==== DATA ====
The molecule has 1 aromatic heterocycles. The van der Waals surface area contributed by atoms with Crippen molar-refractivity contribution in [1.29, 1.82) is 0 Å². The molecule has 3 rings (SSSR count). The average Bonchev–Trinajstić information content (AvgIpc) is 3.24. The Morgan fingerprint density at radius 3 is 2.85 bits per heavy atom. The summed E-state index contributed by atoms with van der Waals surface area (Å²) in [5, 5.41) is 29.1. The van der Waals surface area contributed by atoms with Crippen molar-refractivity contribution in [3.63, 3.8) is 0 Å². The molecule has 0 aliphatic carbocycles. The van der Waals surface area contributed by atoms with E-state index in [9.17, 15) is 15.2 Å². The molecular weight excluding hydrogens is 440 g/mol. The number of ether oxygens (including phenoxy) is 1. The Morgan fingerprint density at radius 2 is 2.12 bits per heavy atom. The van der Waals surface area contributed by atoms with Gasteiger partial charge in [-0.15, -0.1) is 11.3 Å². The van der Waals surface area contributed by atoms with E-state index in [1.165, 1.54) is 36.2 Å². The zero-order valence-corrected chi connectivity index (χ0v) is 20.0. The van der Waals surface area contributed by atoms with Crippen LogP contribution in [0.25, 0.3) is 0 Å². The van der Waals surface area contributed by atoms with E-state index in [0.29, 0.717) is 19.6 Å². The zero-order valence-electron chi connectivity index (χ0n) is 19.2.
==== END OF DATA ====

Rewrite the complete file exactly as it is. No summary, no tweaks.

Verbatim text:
The molecule has 1 aromatic heterocycles. The van der Waals surface area contributed by atoms with Crippen molar-refractivity contribution in [1.29, 1.82) is 0 Å². The molecule has 3 rings (SSSR count). The average Bonchev–Trinajstić information content (AvgIpc) is 3.24. The Morgan fingerprint density at radius 3 is 2.85 bits per heavy atom. The summed E-state index contributed by atoms with van der Waals surface area (Å²) in [5, 5.41) is 29.1. The van der Waals surface area contributed by atoms with Crippen molar-refractivity contribution in [3.63, 3.8) is 0 Å². The molecule has 0 aliphatic carbocycles. The van der Waals surface area contributed by atoms with E-state index in [9.17, 15) is 15.2 Å². The molecular weight excluding hydrogens is 440 g/mol. The number of ether oxygens (including phenoxy) is 1. The Morgan fingerprint density at radius 2 is 2.12 bits per heavy atom. The van der Waals surface area contributed by atoms with Gasteiger partial charge in [-0.15, -0.1) is 11.3 Å². The van der Waals surface area contributed by atoms with E-state index in [1.165, 1.54) is 36.2 Å². The zero-order valence-corrected chi connectivity index (χ0v) is 20.0. The van der Waals surface area contributed by atoms with Crippen LogP contribution in [0.25, 0.3) is 0 Å². The van der Waals surface area contributed by atoms with E-state index in [0.29, 0.717) is 19.6 Å². The zero-order valence-electron chi connectivity index (χ0n) is 19.2.